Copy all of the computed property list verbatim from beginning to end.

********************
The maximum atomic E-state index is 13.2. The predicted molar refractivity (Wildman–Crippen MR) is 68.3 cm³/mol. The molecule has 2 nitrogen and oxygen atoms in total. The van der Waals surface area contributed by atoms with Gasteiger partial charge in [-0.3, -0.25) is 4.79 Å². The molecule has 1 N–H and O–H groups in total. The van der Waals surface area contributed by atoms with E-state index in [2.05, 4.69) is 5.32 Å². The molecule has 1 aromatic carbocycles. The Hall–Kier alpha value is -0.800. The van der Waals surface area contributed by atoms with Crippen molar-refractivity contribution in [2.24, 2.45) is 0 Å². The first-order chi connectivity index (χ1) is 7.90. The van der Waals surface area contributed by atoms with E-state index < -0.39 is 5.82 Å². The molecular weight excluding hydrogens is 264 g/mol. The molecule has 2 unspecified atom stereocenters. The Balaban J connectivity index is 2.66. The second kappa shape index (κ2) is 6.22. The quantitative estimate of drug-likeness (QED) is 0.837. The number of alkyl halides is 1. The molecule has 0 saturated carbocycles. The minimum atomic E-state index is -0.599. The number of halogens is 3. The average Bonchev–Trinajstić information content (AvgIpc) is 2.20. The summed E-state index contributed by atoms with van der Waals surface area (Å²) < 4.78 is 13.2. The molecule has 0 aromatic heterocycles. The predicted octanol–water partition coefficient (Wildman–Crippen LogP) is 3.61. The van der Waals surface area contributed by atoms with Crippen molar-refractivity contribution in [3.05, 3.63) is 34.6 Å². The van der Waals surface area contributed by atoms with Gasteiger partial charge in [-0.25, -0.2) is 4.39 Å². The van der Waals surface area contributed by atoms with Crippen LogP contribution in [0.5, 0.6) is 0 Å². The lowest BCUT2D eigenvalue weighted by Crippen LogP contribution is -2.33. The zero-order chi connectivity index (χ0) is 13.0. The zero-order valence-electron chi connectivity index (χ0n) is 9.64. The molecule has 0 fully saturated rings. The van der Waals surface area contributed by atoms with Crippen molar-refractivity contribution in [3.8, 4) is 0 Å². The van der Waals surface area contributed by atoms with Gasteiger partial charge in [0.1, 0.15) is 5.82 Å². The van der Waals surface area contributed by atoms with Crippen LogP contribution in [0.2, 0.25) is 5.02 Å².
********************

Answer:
The maximum atomic E-state index is 13.2. The predicted molar refractivity (Wildman–Crippen MR) is 68.3 cm³/mol. The molecule has 2 nitrogen and oxygen atoms in total. The van der Waals surface area contributed by atoms with Gasteiger partial charge in [-0.3, -0.25) is 4.79 Å². The molecule has 1 N–H and O–H groups in total. The van der Waals surface area contributed by atoms with E-state index in [2.05, 4.69) is 5.32 Å². The molecule has 1 aromatic carbocycles. The Hall–Kier alpha value is -0.800. The van der Waals surface area contributed by atoms with Crippen molar-refractivity contribution in [2.24, 2.45) is 0 Å². The first-order chi connectivity index (χ1) is 7.90. The van der Waals surface area contributed by atoms with E-state index < -0.39 is 5.82 Å². The molecular weight excluding hydrogens is 264 g/mol. The molecule has 2 unspecified atom stereocenters. The Balaban J connectivity index is 2.66. The second kappa shape index (κ2) is 6.22. The quantitative estimate of drug-likeness (QED) is 0.837. The number of alkyl halides is 1. The molecule has 0 saturated carbocycles. The minimum atomic E-state index is -0.599. The number of halogens is 3. The average Bonchev–Trinajstić information content (AvgIpc) is 2.20. The summed E-state index contributed by atoms with van der Waals surface area (Å²) < 4.78 is 13.2. The molecule has 0 aromatic heterocycles. The predicted octanol–water partition coefficient (Wildman–Crippen LogP) is 3.61. The van der Waals surface area contributed by atoms with Crippen molar-refractivity contribution in [3.05, 3.63) is 34.6 Å². The van der Waals surface area contributed by atoms with Gasteiger partial charge in [-0.25, -0.2) is 4.39 Å². The van der Waals surface area contributed by atoms with Crippen LogP contribution in [0.5, 0.6) is 0 Å². The lowest BCUT2D eigenvalue weighted by Crippen LogP contribution is -2.33. The zero-order chi connectivity index (χ0) is 13.0. The zero-order valence-electron chi connectivity index (χ0n) is 9.64. The molecule has 0 fully saturated rings. The van der Waals surface area contributed by atoms with Crippen molar-refractivity contribution in [3.8, 4) is 0 Å². The van der Waals surface area contributed by atoms with Gasteiger partial charge in [0.1, 0.15) is 5.82 Å². The van der Waals surface area contributed by atoms with Crippen LogP contribution in [0.2, 0.25) is 5.02 Å².